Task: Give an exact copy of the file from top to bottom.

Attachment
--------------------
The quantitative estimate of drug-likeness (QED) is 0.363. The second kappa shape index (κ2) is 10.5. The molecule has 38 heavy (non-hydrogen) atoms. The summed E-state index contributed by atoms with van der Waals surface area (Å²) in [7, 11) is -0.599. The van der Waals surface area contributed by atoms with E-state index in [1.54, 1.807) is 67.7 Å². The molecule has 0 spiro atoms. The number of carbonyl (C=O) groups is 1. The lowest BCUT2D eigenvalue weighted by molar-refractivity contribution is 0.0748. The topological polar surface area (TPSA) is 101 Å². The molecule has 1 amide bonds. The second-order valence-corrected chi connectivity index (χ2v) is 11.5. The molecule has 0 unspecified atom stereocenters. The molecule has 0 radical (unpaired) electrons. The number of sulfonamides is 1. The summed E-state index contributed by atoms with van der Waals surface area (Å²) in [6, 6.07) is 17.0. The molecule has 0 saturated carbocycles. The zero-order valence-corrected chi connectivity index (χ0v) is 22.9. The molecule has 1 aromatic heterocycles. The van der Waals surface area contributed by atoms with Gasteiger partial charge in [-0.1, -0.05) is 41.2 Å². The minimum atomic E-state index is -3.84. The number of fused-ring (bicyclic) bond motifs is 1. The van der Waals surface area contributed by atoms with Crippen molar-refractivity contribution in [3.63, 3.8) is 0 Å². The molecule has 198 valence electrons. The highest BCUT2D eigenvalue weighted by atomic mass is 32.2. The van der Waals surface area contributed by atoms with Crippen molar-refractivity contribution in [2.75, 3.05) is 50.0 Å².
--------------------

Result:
The quantitative estimate of drug-likeness (QED) is 0.363. The second kappa shape index (κ2) is 10.5. The molecule has 38 heavy (non-hydrogen) atoms. The summed E-state index contributed by atoms with van der Waals surface area (Å²) in [7, 11) is -0.599. The van der Waals surface area contributed by atoms with E-state index in [1.54, 1.807) is 67.7 Å². The molecule has 0 spiro atoms. The number of carbonyl (C=O) groups is 1. The lowest BCUT2D eigenvalue weighted by molar-refractivity contribution is 0.0748. The topological polar surface area (TPSA) is 101 Å². The molecule has 1 amide bonds. The second-order valence-corrected chi connectivity index (χ2v) is 11.5. The molecule has 0 unspecified atom stereocenters. The molecule has 0 radical (unpaired) electrons. The number of sulfonamides is 1. The summed E-state index contributed by atoms with van der Waals surface area (Å²) in [6, 6.07) is 17.0. The molecule has 0 saturated carbocycles. The zero-order valence-corrected chi connectivity index (χ0v) is 22.9. The molecule has 1 aromatic heterocycles. The van der Waals surface area contributed by atoms with Gasteiger partial charge in [-0.1, -0.05) is 41.2 Å². The minimum atomic E-state index is -3.84. The number of fused-ring (bicyclic) bond motifs is 1. The van der Waals surface area contributed by atoms with Crippen molar-refractivity contribution in [3.63, 3.8) is 0 Å². The molecule has 198 valence electrons. The highest BCUT2D eigenvalue weighted by atomic mass is 32.2. The van der Waals surface area contributed by atoms with Crippen molar-refractivity contribution in [2.75, 3.05) is 50.0 Å².